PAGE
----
Similar to P0–P4 pups, the 10–90% rise times and decay time constants of the mIPSCs of dentate granule cells from P5–P9 rats remained significantly slower compared with adult granule cells (Fig.2 C,D) (n = 3), with the amplitudes being similar (Fig. 2 B). The significance of these findings in P5–P9 rats is that basket cells are known to establish synapses on the somata of granule cells by P5 (Seress et al., 1989; Seress and Ribak, 1990). The presence of somatic synapses by P5–P8, the similar mIPSC amplitude, and the fact that there was no evidence of correlation in the rise time constant versus amplitude plots (r 2 = 0.12) argue against the possibility that electrotonic filtering would underlie the observed kinetic differences (see Discussion). Indeed, the slower kinetics persisted in neurons recorded from animals younger than P15 (Fig.3 A–C). Figure 3, A andB, indicates that the rise time constants and decay time constants of the mIPSCs from animals younger than P15 were not different (rise time constant: P0–P4 = 0.41 ± 0.05 msec,n = 13; P10–P14 = 0.50 ± 0.05 msec,n = 8; decay time constant: P0–P4 = 9.6 ± 0.7 msec, n = 13; P10–P14 = 8.3 ± 0.5 msec,n = 8). Both the rise time and decay time constants, however, decreased to the adult values by P21 (rise time constant: 0.20 ± 0.01 msec; decay time constant: 5.2 ± 0.4 msec;n = 4). The lack of a change in the amplitude of the mIPSCs during development in dentate granule cells is shown in Figure3 C (P0–P4 = 74.0 ± 3.8 pA; adult = 72.4 ± 4.2 pA). It is interesting to note that the distributions of the rise and decay time constants and of the amplitude of the mIPSCs recorded from any single cell from all age groups showed the skewed distribution well described in the adult (e.g., Soltesz et al., 1995), i.e., there was no evidence of two distinct populations of mIPSCs in any given cell. The slower decay kinetics and the similar amplitude in the young granule cells resulted in a larger synaptic charge transfer of the synaptic GABAA receptors compared with adult (Fig.3 D) (P0–P4 = 242.3 ± 22.2% of the adult; P21 = 100.5 ± 3.0% of the adult). These data indicate that for the first 2 weeks after birth, the kinetics of the GABA-mediated synaptic currents are slow and the synaptic charge transfer is relatively larger, and that during the third postnatal week the currents become faster and the charge transfer reaches its adult value by P21.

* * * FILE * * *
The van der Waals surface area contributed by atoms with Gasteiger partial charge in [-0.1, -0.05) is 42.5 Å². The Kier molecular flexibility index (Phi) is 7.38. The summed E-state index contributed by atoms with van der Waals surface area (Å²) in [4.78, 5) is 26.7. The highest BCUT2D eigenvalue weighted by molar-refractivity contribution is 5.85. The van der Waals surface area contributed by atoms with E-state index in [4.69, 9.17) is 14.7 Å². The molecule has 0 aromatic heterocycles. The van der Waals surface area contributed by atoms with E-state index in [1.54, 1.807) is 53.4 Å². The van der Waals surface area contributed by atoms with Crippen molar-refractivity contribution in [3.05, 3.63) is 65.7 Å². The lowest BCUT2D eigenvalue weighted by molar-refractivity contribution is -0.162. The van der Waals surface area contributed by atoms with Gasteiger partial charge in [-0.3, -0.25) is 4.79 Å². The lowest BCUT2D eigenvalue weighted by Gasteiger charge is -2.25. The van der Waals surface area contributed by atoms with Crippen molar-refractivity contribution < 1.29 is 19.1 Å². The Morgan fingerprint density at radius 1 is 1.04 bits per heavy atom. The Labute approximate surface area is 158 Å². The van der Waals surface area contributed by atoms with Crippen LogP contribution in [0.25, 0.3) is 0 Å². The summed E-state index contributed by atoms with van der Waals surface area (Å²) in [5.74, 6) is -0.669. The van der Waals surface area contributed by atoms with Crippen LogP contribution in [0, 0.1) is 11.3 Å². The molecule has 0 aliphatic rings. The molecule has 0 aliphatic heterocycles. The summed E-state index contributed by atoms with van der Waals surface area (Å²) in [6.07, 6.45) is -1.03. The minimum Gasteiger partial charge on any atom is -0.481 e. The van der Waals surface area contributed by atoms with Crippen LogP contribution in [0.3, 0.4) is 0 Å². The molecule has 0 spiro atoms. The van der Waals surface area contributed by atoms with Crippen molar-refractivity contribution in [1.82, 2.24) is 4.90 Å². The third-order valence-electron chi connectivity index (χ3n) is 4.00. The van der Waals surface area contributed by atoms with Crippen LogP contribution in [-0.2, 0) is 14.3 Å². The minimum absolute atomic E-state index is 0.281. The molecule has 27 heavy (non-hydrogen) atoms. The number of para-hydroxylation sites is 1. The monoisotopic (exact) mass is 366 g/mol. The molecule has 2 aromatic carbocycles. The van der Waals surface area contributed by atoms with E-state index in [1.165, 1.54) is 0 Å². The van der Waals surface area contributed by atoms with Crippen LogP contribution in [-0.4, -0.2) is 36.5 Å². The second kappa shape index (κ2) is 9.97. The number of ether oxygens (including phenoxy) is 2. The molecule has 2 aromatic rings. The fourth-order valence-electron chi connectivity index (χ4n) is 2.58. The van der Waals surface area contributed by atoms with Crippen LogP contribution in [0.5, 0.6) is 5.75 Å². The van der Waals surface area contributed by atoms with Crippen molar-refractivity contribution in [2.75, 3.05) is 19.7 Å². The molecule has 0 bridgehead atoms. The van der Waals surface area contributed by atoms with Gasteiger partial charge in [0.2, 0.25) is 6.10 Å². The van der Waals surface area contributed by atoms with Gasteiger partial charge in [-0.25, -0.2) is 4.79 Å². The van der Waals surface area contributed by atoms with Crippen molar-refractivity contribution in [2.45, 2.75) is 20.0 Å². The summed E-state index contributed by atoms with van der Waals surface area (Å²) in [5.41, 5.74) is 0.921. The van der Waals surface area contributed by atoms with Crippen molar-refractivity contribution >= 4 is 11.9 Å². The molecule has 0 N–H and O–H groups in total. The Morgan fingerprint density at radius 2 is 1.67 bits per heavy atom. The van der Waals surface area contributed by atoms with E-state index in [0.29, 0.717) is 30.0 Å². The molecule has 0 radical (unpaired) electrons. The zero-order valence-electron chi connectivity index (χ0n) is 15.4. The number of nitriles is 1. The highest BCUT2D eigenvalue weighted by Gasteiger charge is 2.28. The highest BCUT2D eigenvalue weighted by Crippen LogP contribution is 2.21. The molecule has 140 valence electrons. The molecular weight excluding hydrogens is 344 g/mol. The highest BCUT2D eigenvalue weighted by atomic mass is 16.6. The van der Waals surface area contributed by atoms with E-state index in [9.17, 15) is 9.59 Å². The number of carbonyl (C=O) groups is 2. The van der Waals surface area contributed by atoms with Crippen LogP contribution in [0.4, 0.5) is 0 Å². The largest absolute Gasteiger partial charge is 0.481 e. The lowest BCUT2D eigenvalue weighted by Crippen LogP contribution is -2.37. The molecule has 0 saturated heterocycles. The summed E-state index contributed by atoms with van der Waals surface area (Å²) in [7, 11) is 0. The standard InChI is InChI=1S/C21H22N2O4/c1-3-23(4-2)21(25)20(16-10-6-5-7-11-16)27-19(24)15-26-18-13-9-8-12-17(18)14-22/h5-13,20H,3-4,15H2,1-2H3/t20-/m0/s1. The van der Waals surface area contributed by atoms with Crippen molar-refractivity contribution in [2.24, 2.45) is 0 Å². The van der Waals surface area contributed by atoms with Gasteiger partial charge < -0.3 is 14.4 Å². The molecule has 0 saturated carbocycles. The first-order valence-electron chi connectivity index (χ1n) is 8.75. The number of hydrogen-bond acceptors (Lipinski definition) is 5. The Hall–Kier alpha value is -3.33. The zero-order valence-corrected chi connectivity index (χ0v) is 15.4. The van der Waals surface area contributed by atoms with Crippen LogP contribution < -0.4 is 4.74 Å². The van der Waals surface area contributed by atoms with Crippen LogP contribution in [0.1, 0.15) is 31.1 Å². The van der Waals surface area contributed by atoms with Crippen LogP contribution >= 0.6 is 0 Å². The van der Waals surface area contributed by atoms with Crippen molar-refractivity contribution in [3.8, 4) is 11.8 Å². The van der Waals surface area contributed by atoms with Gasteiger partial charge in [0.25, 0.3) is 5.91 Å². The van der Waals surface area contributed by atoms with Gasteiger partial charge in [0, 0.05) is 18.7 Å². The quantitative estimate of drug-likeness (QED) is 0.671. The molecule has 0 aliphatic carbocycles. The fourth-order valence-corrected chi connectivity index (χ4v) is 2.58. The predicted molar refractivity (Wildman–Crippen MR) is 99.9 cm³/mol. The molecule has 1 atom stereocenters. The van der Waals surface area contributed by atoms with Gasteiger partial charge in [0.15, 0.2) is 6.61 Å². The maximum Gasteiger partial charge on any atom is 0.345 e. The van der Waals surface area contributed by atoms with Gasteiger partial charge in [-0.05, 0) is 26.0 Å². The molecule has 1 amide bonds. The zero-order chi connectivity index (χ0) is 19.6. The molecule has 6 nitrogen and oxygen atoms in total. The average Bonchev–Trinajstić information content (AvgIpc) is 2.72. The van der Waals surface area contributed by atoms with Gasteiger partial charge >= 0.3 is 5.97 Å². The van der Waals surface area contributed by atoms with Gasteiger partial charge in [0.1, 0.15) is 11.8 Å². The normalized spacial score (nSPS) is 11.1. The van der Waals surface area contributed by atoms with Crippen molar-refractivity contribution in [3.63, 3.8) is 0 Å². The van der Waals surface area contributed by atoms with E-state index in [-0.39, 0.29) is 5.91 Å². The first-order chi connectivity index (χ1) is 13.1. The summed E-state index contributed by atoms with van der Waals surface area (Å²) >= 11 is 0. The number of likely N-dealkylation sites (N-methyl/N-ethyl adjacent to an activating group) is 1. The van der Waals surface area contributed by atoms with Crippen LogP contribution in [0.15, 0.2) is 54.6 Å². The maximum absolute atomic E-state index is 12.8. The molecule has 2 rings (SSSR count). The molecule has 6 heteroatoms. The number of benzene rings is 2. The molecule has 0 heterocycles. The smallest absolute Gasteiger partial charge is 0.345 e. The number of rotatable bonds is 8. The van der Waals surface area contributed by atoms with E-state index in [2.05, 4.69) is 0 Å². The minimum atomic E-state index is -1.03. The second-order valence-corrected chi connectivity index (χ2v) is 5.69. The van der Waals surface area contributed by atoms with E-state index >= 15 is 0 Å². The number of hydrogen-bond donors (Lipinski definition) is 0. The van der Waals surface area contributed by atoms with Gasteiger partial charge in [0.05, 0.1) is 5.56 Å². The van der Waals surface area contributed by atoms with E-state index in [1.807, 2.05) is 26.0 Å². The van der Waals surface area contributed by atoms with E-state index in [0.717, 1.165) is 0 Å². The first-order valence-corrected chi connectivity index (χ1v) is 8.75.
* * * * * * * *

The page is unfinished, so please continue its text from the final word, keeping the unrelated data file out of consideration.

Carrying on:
The kinetics of IPSCs in granule cells correlates with the age of the animal and not with the maturational stage of the neuron